Proposed changes to Family immigration

According to the Law Gazette many Solicitors have rejected the proposed changes to family immigration as “venal” and “unethical” They believe that the proposals would have a disproportionately adverse effect on women whilst others have commented that they see the proposals as impractical and heavy-handed.

Main changes

Of the 40 proposals included in the consultations, the main area of concern seems to be Marriage based application, the consultations have proposed the introduction of a specific minimum income requirement (for maintenance  purposes) for British and settled sponsors to bring family members over; more onerous requirements on what constitutes ‘a genuine and continuing relationship”, this translates to a more cumbersome burden in that the applicant will need to provide extensive documentary evidence to substantiate the basis of their relationship; an extension of the probationary period for spouses to five years; increasing the English Language requirement for settlement purposes from A1 to B1 level; introducing interview arrangements for sponsors; restricting the ability of those sponsored as a spouse to sponsor another spouse or partner from within 5 years of settlement; a requirement to take out medical insurance for certain family members; the introduction of powers to delay marriages which are suspected of being ‘sham’ marriages and legislating to make forced marriage a criminal offence.

In relation to the Dependant relative visa the Home office is looking to introduce a specific income threshold for sponsors of dependants for maintenance and accommodation; ending of indefinite leave to enter for adult dependants and dependants aged 65 or over and the introduction of a 5 year settlement period; bringing in more onerous requirement as to what constitutes dependency for elderly relatives with the possibility of increasing the age threshold and the introduction of an English language requirement for this visa category. With regards to the Points based family members they would like to extend the probationary period from 2-5 years- with only time spent in the UK counting towards this and also increasing the English language competency for dependants to level B1 English language, if they wish to settle in the UK.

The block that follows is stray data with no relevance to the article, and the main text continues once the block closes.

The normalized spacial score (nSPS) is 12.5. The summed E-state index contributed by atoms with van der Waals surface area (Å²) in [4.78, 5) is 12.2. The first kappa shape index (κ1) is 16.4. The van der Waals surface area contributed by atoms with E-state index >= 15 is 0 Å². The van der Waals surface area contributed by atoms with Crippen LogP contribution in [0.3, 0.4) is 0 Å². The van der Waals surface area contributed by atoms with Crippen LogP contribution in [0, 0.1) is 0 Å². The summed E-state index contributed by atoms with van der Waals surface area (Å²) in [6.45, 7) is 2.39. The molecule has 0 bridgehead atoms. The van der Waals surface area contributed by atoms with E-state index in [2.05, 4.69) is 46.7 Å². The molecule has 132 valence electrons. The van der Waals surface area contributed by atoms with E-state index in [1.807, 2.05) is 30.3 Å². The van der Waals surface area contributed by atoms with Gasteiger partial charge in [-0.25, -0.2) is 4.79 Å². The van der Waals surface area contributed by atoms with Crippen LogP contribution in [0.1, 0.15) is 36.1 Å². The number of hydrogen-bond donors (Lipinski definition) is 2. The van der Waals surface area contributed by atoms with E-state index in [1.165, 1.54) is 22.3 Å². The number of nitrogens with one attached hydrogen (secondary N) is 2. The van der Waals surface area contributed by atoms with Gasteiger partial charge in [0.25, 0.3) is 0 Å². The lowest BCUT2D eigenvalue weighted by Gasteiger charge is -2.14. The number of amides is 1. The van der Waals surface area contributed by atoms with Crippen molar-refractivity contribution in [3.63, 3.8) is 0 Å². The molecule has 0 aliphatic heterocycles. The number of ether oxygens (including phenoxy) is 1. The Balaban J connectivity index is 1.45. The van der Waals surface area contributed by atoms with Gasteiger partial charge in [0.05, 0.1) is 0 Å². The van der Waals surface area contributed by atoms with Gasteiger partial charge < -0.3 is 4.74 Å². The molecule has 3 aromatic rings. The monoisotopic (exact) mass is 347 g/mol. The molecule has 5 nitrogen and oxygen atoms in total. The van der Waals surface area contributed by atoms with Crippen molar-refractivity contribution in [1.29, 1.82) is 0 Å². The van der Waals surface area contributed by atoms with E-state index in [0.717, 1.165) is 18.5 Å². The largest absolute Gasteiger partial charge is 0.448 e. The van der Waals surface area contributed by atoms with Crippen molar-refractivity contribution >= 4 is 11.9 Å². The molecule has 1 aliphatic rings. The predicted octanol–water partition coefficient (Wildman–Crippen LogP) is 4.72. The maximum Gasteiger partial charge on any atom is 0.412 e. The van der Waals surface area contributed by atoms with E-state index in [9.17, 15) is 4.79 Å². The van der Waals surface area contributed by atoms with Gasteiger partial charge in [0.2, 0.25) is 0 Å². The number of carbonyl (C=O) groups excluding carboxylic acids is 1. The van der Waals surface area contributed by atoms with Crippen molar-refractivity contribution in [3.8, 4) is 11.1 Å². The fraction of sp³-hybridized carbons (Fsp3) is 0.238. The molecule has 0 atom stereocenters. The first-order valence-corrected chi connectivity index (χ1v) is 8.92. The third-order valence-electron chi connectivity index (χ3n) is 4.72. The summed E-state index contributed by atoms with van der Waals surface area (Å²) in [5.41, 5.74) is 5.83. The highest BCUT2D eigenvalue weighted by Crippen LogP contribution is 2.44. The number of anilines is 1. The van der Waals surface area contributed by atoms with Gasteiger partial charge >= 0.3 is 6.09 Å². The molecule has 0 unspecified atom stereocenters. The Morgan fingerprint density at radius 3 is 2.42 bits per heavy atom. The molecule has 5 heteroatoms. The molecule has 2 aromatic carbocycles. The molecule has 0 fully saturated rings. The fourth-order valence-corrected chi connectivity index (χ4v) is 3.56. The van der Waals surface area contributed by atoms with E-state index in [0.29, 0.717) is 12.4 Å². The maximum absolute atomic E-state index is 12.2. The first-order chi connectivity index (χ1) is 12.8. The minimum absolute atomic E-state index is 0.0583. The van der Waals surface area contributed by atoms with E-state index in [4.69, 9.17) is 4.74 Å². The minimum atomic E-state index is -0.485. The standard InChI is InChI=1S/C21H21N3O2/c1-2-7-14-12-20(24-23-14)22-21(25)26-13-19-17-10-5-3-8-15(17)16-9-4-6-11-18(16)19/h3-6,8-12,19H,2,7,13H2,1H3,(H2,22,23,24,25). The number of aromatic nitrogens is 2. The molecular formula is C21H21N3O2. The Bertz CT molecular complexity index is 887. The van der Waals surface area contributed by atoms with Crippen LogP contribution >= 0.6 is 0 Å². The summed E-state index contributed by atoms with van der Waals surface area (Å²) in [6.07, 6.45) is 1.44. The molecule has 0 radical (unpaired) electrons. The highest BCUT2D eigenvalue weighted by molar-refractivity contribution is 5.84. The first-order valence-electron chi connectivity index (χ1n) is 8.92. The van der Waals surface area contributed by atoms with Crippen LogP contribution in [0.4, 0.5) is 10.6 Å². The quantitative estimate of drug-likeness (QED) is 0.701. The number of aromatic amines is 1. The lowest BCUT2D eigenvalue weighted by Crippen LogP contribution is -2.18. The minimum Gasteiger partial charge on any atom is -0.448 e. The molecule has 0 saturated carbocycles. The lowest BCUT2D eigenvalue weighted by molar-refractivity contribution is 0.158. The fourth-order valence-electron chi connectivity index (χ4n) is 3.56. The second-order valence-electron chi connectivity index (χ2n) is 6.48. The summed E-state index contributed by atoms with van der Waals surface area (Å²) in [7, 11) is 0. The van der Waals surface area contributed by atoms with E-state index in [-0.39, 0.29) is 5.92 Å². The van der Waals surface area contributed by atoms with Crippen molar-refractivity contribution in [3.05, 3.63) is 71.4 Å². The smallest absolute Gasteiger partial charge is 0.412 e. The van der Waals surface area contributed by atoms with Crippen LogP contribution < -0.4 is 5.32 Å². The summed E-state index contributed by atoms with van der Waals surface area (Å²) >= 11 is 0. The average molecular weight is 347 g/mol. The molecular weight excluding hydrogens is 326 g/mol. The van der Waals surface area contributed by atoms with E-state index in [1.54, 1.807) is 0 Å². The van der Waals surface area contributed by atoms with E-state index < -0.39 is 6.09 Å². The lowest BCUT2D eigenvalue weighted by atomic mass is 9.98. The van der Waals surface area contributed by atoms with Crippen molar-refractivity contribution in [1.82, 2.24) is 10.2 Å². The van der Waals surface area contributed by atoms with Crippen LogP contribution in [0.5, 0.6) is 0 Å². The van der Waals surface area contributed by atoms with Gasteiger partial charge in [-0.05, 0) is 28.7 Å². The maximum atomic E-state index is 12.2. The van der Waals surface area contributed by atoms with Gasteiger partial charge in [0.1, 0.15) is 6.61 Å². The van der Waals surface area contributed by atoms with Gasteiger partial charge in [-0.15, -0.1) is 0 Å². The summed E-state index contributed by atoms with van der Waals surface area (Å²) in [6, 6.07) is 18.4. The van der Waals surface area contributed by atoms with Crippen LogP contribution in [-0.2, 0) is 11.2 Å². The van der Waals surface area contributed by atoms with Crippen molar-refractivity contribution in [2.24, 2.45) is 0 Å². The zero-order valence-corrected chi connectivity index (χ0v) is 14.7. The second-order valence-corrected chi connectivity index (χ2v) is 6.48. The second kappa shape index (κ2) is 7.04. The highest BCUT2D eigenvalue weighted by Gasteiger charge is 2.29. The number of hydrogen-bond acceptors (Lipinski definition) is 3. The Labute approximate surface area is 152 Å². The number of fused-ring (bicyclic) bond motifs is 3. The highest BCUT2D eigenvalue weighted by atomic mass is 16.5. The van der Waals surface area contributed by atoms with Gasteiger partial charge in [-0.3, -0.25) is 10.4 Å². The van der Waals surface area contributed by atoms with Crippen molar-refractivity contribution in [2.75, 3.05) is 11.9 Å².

Other changes

Other proposed changes suggested are that Solicitors should countersign applications for marriage. Law society immigration law committee member Stefan Vnuk has commented that “There are ethical issues around co-opting solicitors into immigration control and requiring them to countersign applications. They are not trained or regulated for such a role- they are legal advisers”

Due to the draconian approach of the UKBA and their desire to stem immigration with the often burdensome critrea set in order to make a successful outcome, we would recommend that it is imperative to obtain legal assistance when making such an application.

What you should

We have a team of experts dedicated to bringing you a successful outcome. We have extensive expertise in a number of areas of Immigration law including all aspects of the new Points Based System including Tier 1; Tier 2 General applications; Tier 2 Sponsorship licences and Tier 4 applications. We also have extensive experience in assisting clients with visa extensions; Indefinite leave to remain applications and Naturalization applications.  Alongside this we also specialise in Marriage, Civil Partnership, Asylum and Human Rights applications (in particular Article 8; the right to private and family life, and Article 3; protection against inhumane and degrading treatment).

We provide a personalised approach tailored to the individual needs of our clients. We are able to understand your needs and also advise you of the potential setbacks you may face and devise a strategy to obtain a successful outcome.

Our Immigration Experts are able to give specialist legal information and advice in this area of law. To contact one of our Solicitors or Barristers please click here or call 0845 8622 529

Categories Spouse Visa, UK Immigration, UK Immigration PolicyTags , , , , , ,
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